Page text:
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What is common
law defense? It is when a defendant
goes on trial for allegedly committing a crime, a prosecutor must establish
that the defendant is guilty of the crime beyond a reasonable doubt.  At
the same time, the criminal defendant is entitled to present a defense and may
do so through a variety of means. The defendant may attempt to poke holes in
the prosecutor’s case, argue that another individual committed the crime, or
argue that he or she did commit the crime but had a legal and reasonable
defense for doing so. There are numerous criminal defenses available that may
allow a defendant to avoid punishment for his or her actions.

          One of the
criminal defenses is Private defense. Under the common law, a person can use
reasonable force to defend him/ herself , another person or property. Section 3
of the Criminal Law Act 1967 (UK) allows a person to use reasonable force in
the prevention of crime or making an arrest. Self-defense is a complete
defense, leading to an acquittal. While the in assessing whether a defendant
had used only reasonable force, Lord Morris in Plamer1,
felt that a jury should be directed to look at particular facts and
circumstances of the case.

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          The Primary
provision governing this condition of private defense of person and property
appear in s.99(4) of the Penal Code which states that “the right of private
defence in no case extends in the infliction of more harm than it is necessary
to inflict for the purpose of defence”. The expressed description of this
provision clearly states to counter the danger confronting her or him.2
However, bearing in mind the historical and theoretical considerations of the
Code provision on private defence, the courts should interpret s.99(4) in a way
which takes, as full an account as possible, the subjective circumstances of
the accused. Fortunately, the courts have largely done so.

          The hybrid
objective/subjective appraisal required by the general provision of s.99(4) is
exemplified in the particular circumstances covered by s.106. That provision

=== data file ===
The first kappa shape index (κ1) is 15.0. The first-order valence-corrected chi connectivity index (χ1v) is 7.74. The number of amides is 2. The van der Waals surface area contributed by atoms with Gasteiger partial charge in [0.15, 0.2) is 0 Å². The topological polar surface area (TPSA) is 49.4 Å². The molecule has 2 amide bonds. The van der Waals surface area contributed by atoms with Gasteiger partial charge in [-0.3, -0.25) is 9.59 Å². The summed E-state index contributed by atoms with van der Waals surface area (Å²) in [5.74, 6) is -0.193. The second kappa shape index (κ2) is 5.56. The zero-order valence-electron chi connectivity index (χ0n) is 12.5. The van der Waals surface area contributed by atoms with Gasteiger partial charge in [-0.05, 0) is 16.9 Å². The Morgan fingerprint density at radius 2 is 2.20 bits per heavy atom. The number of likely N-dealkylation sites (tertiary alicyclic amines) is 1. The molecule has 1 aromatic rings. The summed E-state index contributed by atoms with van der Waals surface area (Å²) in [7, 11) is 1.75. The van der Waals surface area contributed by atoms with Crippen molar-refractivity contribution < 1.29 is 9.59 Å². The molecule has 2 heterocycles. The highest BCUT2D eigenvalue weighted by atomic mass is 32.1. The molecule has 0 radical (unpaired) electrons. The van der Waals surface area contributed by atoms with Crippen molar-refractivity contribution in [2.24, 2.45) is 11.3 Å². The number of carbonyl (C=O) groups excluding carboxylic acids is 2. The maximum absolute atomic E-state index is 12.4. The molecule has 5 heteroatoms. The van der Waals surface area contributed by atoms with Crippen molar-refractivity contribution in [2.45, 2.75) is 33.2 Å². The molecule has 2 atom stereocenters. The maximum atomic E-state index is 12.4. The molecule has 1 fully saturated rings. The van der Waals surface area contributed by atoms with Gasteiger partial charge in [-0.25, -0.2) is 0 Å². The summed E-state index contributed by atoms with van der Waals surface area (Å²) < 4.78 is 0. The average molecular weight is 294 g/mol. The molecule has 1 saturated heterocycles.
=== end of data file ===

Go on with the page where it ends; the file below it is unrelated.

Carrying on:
empowers an accused who reasonably apprehends that an assailant is threatening
him or her with death, to risk harming an innocent person if the accused cannot
effectually exercise his or her right of private defence without running that
risk. Presumably, s.106 extends to exculpating D of a charge of murdering such
an innocent person. Clearly, the provision imposes an objective evaluation of
D’s apprehension of the threathened danger and the need to run the risk of
harming an innocent person in defence of him or herself. However, subjectively
is introduced by required such an evaluation accompanying s.106 of a defender
shooting into a mob who is launching a murderous attack on him bears this out.
We are told that the defender is not guilty of any crime if he, by so firing,
harms children who are mingled in the mob if he could not, in the
circumstances, otherwise have effectually defended himself.

          The more
generous interpretation of s.99(4) in terms of ‘reasonably necessary response’
also helps to explain why the courts have permitted the defence to succeed in
cases where the attacker had been disarmed and the weapon had passed to the
attacked. For example, in Musa bin Yusof v PP3,
the deceased had attacked and wounded the accused with an iron trident,
whereupon the accused had wrested the trident from the deceased and killed him
with a single stab wound. The Malayan Court of Appeal held that private defence
succeeded on the ground that the law did not require the accused to escape
further injury by resorting to less violence or running away. This view fails
to take into account the accused’s mental state of having been attacked with a
weapon moments before, his or her apprehension that the danger was continuing,
and that the force used was reasonably necessary in defence. Likewise,
interpreting s.99(4) in terms of the harm inflicted by the accused was
‘reasonably necessary’ assists in explaining the outcome of cases involving
people with different physiques. Thus the courts permitted a small person to
use a weapon in defence against a larger and stronger but unarmed aggressor.4  Conversely, where the protagonists were both
unarmed and one was physically much stronger and bigger than the other, it has